The impact of increased plasma ratios in massively transfused trauma patients: a prospective analysis
Bui E, Inaba K, Ebadat A, Karamanos E, Byerly S, Okoye O, Shulman I, Rhee P, Demetriades D. The impact of increased plasma ratios in massively transfused trauma patients: a prospective analysis. Eur J Trauma Emerg Surg. 2016 Aug;42(4):519-525.
Eur J Trauma Emerg Surg
PURPOSE: Transfusion ratios approaching 1:1 FFP:PRBC for trauma resuscitation have become the de facto standard of care. The aim of this study was to prospectively evaluate the effect of increasing ratios of FFP:PRBC transfusion on survival for massively transfused civilian trauma patients as well as determine if time to reach the target ratio had any effect on outcomes.
METHODS: This is a prospective, observational study of all trauma patients requiring a massive transfusion (≥10 PRBC in ≤24 h) at a level 1 trauma center over a 2.5-year period. The ratio of FFP:PRBC was tracked hourly up to 24 h post-initiation of massive transfusion. A logistic regression model was utilized to identify the ideal ratio associated with mortality prediction. A stepwise logistic regression was performed to identify independent predictors of mortality.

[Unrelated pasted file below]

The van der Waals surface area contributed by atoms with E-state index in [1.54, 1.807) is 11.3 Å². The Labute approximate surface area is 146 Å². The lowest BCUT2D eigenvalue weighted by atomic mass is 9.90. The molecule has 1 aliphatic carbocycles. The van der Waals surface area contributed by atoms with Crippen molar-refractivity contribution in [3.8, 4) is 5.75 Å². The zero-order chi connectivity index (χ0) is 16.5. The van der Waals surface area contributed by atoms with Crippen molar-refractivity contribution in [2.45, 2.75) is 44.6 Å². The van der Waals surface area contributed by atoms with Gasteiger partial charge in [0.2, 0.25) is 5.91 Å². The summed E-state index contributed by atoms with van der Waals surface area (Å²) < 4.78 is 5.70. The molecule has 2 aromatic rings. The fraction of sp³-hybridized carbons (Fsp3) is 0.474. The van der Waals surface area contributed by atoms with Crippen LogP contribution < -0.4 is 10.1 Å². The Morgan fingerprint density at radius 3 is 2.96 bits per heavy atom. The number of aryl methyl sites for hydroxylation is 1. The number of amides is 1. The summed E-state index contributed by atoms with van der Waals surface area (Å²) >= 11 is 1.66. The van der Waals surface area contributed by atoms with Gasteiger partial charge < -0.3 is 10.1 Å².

RESULTS: The study population was predominantly male (89 %) with a mean age of 34.8 ± 16. On admission, 22 % had a systolic blood pressure ≤90 mmHg, 47 % had a heart rate ≥120, and 25 % had a GCS ≤8. The overall mortality was 33 %. The ratio of FFP:PRBC ≥ 1:1.5 was the second most important independent predictor of mortality for this population (R (2) = 0.59). Survivors had a higher FFP:PRBC ratio at all times during the first 24 h of resuscitation.
CONCLUSIONS: Achieving a ratio of FFP:PRBC ≥ 1:1.5 after the initial 24 h of resuscitation significantly improves survival in massively transfused trauma patients compared to patients that achieved a ratio <1:1.5.
Medical Subject Headings
Adult; Critical Care; Erythrocyte Transfusion; Female; Hospital Mortality; Humans; Length of Stay; Logistic Models; Los Angeles; Male; Multiple Trauma; Prospective Studies; Resuscitation; Survival Analysis; Trauma Centers; Treatment Outcome